Retail investors waiting to get their hands on Facebook stock can do so May 18, according to a report from TheWall Street Journal.
It's not final - dates commonly change with IPO debuts. Facebook is still in the process of finalizing its regulatory paperwork, and Facebook representatives refused to comment on the exact date.
What we can expect next in Facebook's hotly anticipated IPO is its traveling "road show" which will include a series of presentations in which company executives are allowed the opportunity to entice "big money" investors.
Facebook's journey down that road might begin as early as Monday next week.
Following the road show, Facebook will update its IPO registration paperwork and will include a "proposed" price range for its shares. That price is likely to change in the days leading up to the IPO as interest increase or wanes - the latter highly unlikely.
According to Facebook's filing in April, it slapped a value of $30.89 per share on its stock, as of Jan.31. That is an increase from just a month earlier when that value was placed at $29.73.
Demand is expected to be extremely vigorous. Analysts expect the shares to carry a heavy premium when Facebook's underwriters, led by Morgan Stanley, sell them to a herd of excited clients during Facebook's IPO selling period.
Ordinary folks will have to wait to get a piece of the action after Facebook shares actually start trading.
While Facebook's original filing noted the company plans to raise $5 billion in its IPO, that number also is expected to be revised upward. Facebook will adjust that target number in the immediate days before it completes its offering.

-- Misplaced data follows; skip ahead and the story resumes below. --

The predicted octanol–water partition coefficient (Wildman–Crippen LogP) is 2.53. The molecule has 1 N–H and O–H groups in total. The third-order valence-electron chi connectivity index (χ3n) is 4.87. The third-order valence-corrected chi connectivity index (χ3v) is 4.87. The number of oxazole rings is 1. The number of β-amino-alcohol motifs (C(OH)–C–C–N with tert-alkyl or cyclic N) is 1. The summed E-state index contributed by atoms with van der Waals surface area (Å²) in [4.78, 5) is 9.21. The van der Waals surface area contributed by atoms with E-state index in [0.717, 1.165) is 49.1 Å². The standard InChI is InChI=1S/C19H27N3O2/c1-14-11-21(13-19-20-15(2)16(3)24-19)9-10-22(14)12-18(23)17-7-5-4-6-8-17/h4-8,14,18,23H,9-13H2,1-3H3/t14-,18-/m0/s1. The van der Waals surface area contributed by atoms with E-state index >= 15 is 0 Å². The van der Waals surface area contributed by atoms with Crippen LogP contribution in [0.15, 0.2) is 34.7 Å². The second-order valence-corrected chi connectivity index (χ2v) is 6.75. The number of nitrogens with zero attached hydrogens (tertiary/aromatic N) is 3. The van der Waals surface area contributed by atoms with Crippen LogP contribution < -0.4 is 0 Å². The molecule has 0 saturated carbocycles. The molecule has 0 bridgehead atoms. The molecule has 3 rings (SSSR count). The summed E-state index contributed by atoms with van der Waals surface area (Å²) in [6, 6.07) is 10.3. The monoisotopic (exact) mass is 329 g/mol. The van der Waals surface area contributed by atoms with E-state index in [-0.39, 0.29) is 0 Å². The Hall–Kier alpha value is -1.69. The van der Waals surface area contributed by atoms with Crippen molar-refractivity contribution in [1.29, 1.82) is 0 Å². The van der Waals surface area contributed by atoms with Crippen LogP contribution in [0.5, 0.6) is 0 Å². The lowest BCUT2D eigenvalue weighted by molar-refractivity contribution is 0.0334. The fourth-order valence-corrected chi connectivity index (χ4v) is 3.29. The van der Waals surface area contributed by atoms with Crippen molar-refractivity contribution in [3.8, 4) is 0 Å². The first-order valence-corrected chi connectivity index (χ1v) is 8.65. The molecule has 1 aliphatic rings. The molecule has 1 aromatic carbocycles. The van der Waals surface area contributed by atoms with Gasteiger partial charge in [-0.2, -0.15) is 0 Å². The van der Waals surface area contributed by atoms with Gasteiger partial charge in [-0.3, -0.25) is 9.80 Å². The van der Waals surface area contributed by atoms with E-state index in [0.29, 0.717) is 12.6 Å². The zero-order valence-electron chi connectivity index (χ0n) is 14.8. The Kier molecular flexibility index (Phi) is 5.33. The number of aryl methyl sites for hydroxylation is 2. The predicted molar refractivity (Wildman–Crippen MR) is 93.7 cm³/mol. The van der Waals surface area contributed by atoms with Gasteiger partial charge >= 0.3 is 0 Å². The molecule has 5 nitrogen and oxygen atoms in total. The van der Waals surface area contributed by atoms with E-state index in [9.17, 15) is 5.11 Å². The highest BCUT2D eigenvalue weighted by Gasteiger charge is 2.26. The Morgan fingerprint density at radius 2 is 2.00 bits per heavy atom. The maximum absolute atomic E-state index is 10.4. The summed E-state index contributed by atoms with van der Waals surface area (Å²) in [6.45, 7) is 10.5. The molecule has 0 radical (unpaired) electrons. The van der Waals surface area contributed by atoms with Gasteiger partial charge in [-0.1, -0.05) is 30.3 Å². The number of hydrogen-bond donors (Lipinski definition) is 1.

Facebook IPO Hasn't Slowed Zuckerberg
The social network giant's CEO Mark Zuckerberg hasn't let the upcoming IPO intrude on expansion efforts, diversification plans and goodwill.
Earlier this week, Facebook, which has amassed some 900 million plus worldwide members, announced a change to its status page which now allows members to state their desire to become an organ donor. It also provides links to organ donor registry sites.
The addition is just another reason the masses like Facebook. The move has been cited as a monumental game changer in the field of organ donation.
Dr. Andrew M. Cameron, the surgical director of liver transplants at John Hopkins Hospital, told The New York Times that disclosure on Facebook could present evidence of consent, which family members need when deciding whether to donate the organs of a loved one.
"This is going to be an historic day in transplants. The math will radically change, and we may well eliminate the problem overnight," said Cameron.
Organ donation registries reported spikes in volunteer donors Tuesday, the same day Facebook launched the initiative.
According to stats from the nonprofit group Donate Life America, which has partnered with Facebook, increases were widespread across the nation with the most notable gains in Colorado, Connecticut, Maine, Massachusetts, Michigan, Nebraska, Nevada, New Hampshire, Rhode Island and Wyoming.
Come Tuesday evening, 100,000 people had updated their Facebook status to declare themselves organ donors, and 10,000 of those had linked through Facebook to sign up directly with their state organ donation registries.